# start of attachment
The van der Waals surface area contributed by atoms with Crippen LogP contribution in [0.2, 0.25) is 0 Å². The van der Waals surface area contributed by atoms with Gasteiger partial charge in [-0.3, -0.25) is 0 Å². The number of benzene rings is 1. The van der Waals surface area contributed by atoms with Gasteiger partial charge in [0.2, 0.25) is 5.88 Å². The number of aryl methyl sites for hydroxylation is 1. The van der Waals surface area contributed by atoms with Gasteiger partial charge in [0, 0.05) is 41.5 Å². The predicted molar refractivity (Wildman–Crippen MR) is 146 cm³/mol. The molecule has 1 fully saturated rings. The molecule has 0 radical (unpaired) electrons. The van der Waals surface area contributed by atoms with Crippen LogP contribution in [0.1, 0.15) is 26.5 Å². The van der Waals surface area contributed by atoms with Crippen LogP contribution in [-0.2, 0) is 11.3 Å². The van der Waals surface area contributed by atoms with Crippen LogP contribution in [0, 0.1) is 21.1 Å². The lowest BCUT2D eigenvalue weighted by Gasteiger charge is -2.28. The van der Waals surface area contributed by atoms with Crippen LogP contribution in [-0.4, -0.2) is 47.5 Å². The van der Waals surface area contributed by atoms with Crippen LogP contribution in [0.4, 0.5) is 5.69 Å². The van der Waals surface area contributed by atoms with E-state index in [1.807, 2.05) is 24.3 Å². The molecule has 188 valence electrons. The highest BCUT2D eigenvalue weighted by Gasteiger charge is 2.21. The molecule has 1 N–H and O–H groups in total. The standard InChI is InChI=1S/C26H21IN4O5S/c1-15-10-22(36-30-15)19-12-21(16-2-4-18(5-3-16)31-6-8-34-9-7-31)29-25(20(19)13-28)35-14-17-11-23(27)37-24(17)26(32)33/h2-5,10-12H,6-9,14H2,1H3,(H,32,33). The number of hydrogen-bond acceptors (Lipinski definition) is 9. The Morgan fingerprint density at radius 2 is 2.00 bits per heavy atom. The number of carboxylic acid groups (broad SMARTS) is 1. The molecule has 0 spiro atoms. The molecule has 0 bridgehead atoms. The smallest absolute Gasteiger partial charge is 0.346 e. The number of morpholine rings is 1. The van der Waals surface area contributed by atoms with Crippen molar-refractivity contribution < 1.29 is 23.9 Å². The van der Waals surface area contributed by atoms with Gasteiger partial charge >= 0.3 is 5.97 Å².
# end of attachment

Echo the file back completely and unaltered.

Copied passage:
The van der Waals surface area contributed by atoms with Crippen LogP contribution in [0.2, 0.25) is 0 Å². The van der Waals surface area contributed by atoms with Gasteiger partial charge in [-0.3, -0.25) is 0 Å². The number of benzene rings is 1. The van der Waals surface area contributed by atoms with Gasteiger partial charge in [0.2, 0.25) is 5.88 Å². The number of aryl methyl sites for hydroxylation is 1. The van der Waals surface area contributed by atoms with Gasteiger partial charge in [0, 0.05) is 41.5 Å². The predicted molar refractivity (Wildman–Crippen MR) is 146 cm³/mol. The molecule has 1 fully saturated rings. The molecule has 0 radical (unpaired) electrons. The van der Waals surface area contributed by atoms with Crippen LogP contribution in [0.1, 0.15) is 26.5 Å². The van der Waals surface area contributed by atoms with Crippen LogP contribution in [-0.2, 0) is 11.3 Å². The van der Waals surface area contributed by atoms with Crippen LogP contribution in [0, 0.1) is 21.1 Å². The lowest BCUT2D eigenvalue weighted by Gasteiger charge is -2.28. The van der Waals surface area contributed by atoms with Crippen LogP contribution in [-0.4, -0.2) is 47.5 Å². The van der Waals surface area contributed by atoms with Crippen LogP contribution in [0.4, 0.5) is 5.69 Å². The van der Waals surface area contributed by atoms with E-state index in [1.807, 2.05) is 24.3 Å². The molecule has 188 valence electrons. The highest BCUT2D eigenvalue weighted by Gasteiger charge is 2.21. The molecule has 1 N–H and O–H groups in total. The standard InChI is InChI=1S/C26H21IN4O5S/c1-15-10-22(36-30-15)19-12-21(16-2-4-18(5-3-16)31-6-8-34-9-7-31)29-25(20(19)13-28)35-14-17-11-23(27)37-24(17)26(32)33/h2-5,10-12H,6-9,14H2,1H3,(H,32,33). The number of hydrogen-bond acceptors (Lipinski definition) is 9. The Morgan fingerprint density at radius 2 is 2.00 bits per heavy atom. The number of carboxylic acid groups (broad SMARTS) is 1. The molecule has 0 spiro atoms. The molecule has 0 bridgehead atoms. The smallest absolute Gasteiger partial charge is 0.346 e. The number of morpholine rings is 1. The van der Waals surface area contributed by atoms with Crippen molar-refractivity contribution < 1.29 is 23.9 Å². The van der Waals surface area contributed by atoms with Gasteiger partial charge >= 0.3 is 5.97 Å².